Peter Cahall, principal of Wilson High School in the District and a close friend of Betts's, said that the circumstances of the sex chat line were irrelevant and that he was relieved that the suspects were off the street.
"I don't even know what to say. It's four anonymous people that I don't know, and I don't understand why," Cahall said. "It doesn't even really matter. Nothing's going to change that Brian's gone."
Betts's sister, Jennifer Altomare, last talked to her brother about 11 p.m. April 14, when he called to check in on her. Altomare declined to comment on the arrests but said her family "appreciates all that the police are doing."
Police did not say how Lancaster's and Saunders's fingerprints were on file. But D.C. Attorney General Peter Nickles said the two had both been committed to the city's youth services department. He declined to discuss the circumstances but said that at one point they had both absconded from custody. Sources said Saunders's crimes were of a more violent nature than Lancaster's.
From the beginning, police said they thought Betts willingly let the killers into his home because there was no sign of forced entry.
Manger described the phone chat line as a national one and called it "a sex chat line . . . a social networking chat line."
Early Monday, police fanned out across the Washington region, searching residences in the District and Prince George's. All three men were taken into custody at a home in the 1300 block of Southview Drive in Oxon Hill, officials said. A police spokesman said that one of the three had claimed Betts's wallet as his own and put his own identification in it.
Near Williams's home in Northwest Washington, SWAT teams clad in black moved down the street. Frances Howard, who lives next door to Williams, was walking outside to get her newspaper when officers waved her back inside. Peering out a window, she saw officers handcuff her neighbor as she walked up the street carrying a large pocketbook.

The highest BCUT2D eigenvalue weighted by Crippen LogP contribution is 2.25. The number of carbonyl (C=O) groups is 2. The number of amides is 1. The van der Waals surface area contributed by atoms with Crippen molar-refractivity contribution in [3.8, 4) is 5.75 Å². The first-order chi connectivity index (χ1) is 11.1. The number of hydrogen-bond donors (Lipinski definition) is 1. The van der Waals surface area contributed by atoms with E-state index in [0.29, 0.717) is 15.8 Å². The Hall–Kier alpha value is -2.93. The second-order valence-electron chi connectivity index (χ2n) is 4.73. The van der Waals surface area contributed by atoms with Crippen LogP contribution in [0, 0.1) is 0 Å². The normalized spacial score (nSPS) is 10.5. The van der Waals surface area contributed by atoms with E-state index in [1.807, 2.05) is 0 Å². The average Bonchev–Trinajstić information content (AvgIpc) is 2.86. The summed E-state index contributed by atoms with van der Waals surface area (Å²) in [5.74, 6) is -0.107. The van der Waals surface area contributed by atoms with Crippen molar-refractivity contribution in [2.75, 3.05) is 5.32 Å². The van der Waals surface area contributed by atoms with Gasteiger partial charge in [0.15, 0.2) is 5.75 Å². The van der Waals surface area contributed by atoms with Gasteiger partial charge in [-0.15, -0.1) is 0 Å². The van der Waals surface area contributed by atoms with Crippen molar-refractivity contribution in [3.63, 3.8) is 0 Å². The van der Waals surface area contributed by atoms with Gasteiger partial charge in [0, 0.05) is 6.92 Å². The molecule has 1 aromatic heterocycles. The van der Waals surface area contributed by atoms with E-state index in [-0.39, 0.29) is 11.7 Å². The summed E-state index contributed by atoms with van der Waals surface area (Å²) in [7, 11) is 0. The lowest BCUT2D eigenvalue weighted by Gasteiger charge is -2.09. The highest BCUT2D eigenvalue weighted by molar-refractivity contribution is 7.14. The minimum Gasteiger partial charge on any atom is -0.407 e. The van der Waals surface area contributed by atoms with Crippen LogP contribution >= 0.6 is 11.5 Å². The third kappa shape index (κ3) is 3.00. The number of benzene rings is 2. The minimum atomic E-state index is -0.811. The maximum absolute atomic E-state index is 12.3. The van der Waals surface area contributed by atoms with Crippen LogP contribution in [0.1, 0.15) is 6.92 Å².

"She didn't seem to be that kind of person," Howard said. "I can't believe she might be involved in this."
Williams was charged with two counts of knowingly receiving a stolen credit card with intent to use it, attempted theft of less than $1,000 in value and attempted fraudulent credit card use. She was not charged in Betts's death.
Manger did not say whether the two other men are thought to have entered Betts's home with Lancaster. He said that the gun used to kill Betts had not been found and that detectives were interviewing the men into the evening. "This remains a very active investigation," Manger said.
Betts's death continues to be deeply felt at Shaw Middle School, where he came on in 2008 with energy and optimism to help students learn.
As part of D.C. Schools Chancellor Michelle A. Rhee's efforts to transform the school system, Betts was given a new staff and wide latitude to hire and train them. He even canceled recess and homeroom to make more time for learning.
Betts grew up in Manassas and attended Stonewall Jackson High School and the University of North Carolina at Greensboro. He went on to work for Montgomery schools as a physical education teacher and administrator and got such good reviews that Rhee recruited him to the District.
In 1999, he received The Washington Post's Agnes Meyer award, which is given to area teachers.
Staff writers Keith L. Alexander, Michael Birnbaum, Henri E. Cauvin, Tom Jackman, Theola Labbé-DeBose and Martin Weil and staff researcher Meg Smith contributed to this report.